A Brief Primer on Automotive Warning Lights

If you’re like most of us, you’ve been happily driving down the road when you glance down and “Uh-Oh”, “What is THAT Warning Light for?!” This brief blog is here for you to go over the most common warning lights, what they mean, and what you should do.

The first and most important thing you need to know is that your owner’s manual is the gold standard for information about your car. There are far too many different cars and trucks out there for this simple blog post to hope to cover all of the different warning lights. We’ll touch on the common ones here, and you’ll have to do individual research on your exact car. 

The BULB CHECK. All cars will illuminate all lights when the key is turned on, but the engine is not started. This is a handy way to make sure your warning lights work (no burned out bulbs) and to see which systems your car is equipped with. The first key piece of information regarding a warning light is the color of the light. In general, if you remember nothing else, remember that AMBER lights mean “Caution” and RED lights mean “STOP NOW”.

The RED BRAKE warning light.

This means there is an issue with the primary braking system. Either the fluid is low, the parking brake has been left on or there is a pressure loss. Check the brake fluid to ensure it is full. When there is a pressure loss the brake pedal will feel soft and spongy or will travel father than it normally does. DO NOT DRIVE a car with a low/soft brake pedal. Tow the vehicle in rather than risk lives!

TPMS Light.

This amber light is the most common light to see on a car- it is now federally regulated that all modern vehicles have a system to monitor tire pressures, because tire failures from inadequate pressure have caused many accidents in the past. Your tires perform at the their best when correctly inflated (the difference in 20 feet of stopping distance is 10-15 mph in an accident) so staying on top of them is very important! When you see this light, the first thing to do is to visually inspect your tires. Radial tires OFTEN WILL NOT LOOK FLAT EVEN IF VERY LOW, this is due to their strong sidewalls. After the visual inspection, check the air pressures with your handy digital gauge (YOU DO HAVE ONE, RIGHT?), and add air as needed. Tires with over 20 psi can be driven at moderate speeds to a gas station, under that number and you can cause internal damage to the tire that can cause a catastrophic failure later. You can buy a small electric compressor for less than $25 that runs off of your 12v power outlet- this is a wise investment.

The amber colored Check Engine Light is the next most common light.

This light is federally regulated and must either be a picture of an engine, the words “Check Engine”, or the words “Service Engine Soon”. This light is a MALFUNCTION indicator. This light means the engine control computer performed a self-test on a sub system and had two consecutive failures. The system continuously self-tests, so there is no “resetting” the light, as soon as you start driving again the computer will resume self-testing and illuminate the light again.  You’ll need to see a technician for this one, the diagnostic processes for this light range from simple to the most complex work we do on an engine management system. In general, you can safely drive your car to the shop, especially if it is running normally. When the engine runs abnormally and the Check Engine Light is on, or even worse, Flashing, you should get the car to a technician quickly to avoid any other damage.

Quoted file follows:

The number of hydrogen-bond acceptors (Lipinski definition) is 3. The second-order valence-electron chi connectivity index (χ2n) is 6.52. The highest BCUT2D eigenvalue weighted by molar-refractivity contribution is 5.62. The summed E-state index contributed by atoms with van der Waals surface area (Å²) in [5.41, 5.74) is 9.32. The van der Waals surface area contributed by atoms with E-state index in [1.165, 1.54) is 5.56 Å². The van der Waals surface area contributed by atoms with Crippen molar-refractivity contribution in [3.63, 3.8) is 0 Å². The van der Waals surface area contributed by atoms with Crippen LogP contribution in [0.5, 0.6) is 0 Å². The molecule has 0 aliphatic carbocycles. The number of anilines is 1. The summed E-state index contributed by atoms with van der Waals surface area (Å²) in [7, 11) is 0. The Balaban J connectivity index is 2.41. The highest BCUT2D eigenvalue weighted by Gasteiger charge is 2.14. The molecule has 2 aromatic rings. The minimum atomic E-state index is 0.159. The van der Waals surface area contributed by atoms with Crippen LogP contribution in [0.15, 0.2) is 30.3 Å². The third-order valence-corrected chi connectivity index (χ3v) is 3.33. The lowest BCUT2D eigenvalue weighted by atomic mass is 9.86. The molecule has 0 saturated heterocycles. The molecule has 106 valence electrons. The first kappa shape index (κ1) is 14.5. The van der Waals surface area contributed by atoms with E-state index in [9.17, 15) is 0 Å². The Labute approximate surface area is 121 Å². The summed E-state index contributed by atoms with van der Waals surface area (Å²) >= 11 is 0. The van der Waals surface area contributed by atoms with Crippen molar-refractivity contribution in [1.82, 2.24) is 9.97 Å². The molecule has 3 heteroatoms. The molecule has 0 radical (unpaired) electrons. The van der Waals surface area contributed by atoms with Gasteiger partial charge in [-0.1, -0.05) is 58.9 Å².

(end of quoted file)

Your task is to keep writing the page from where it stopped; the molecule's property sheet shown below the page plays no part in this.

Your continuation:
This Red colored warning light means that the engine has inadequate oil pressure. Customers that are unfamiliar with it call it the Genie Lamp light or the Watering Can light. An engine that is low on oil will have low oil pressure, but even a full engine can lose engine oil pressure. This light is an emergency, driving with low engine oil pressure will quickly destroy the engine. Ensure the oil level is full (incorrect oil is better than no oil in an emergency) with the correct grade of oil, and if it is TOW THE CAR TO THE SHOP. If it is low, correct the oil level, and start the car and see if the light goes off. If it does, you can usually drive the car to the shop, as long as the Oil light stays off.

The TEMPERATURE warning light.

This light can be yellow or red and looks like a thermometer in water. This light means that your engine is overheating. DO NOT DRIVE a car with an overheating engine. This is the second fastest way to destroy the engine. DO NOT open the cooling system on a hot engine, SEVERE BURNS WILL OCCUR. Allow the engine to cool (takes 1-3 hours), ensure the engine is full of coolant, and as long as it is not far, and the engine does not overheat, you can drive it to the shop.

The ABS light is Amber in color and does not usually represent an emergency.

Keep in mind that when this light is on, the vehicle will not have anti-lock brakes, which will result in more difficulty in keeping control in wet weather. Be sure to allow for greater stopping distances in wet weather. Bring the car for troubleshooting and repair.

The SRS or AIRBAG light.

This amber light means the Supplemental Restraint System (Airbag) has a failure. SRS systems self-test continuously so the presence of this light means a failure is occurring and the system is shut down, THE AIRBAGS WILL NOT WORK IN A CRASH if this light is on. Keep in mind modern cars are designed so that the SRS system works in conjunction with other engineering characteristics to protect you in a crash, this system is VITAL to your safety. See a QUALIFIED technician for troubleshooting.

While there are many other warning lights, these are the most common, and the ones every driver should know at a minimum. The best advice I can give is to read and understand your owner’s manual, and of course, call if you have any questions! Michael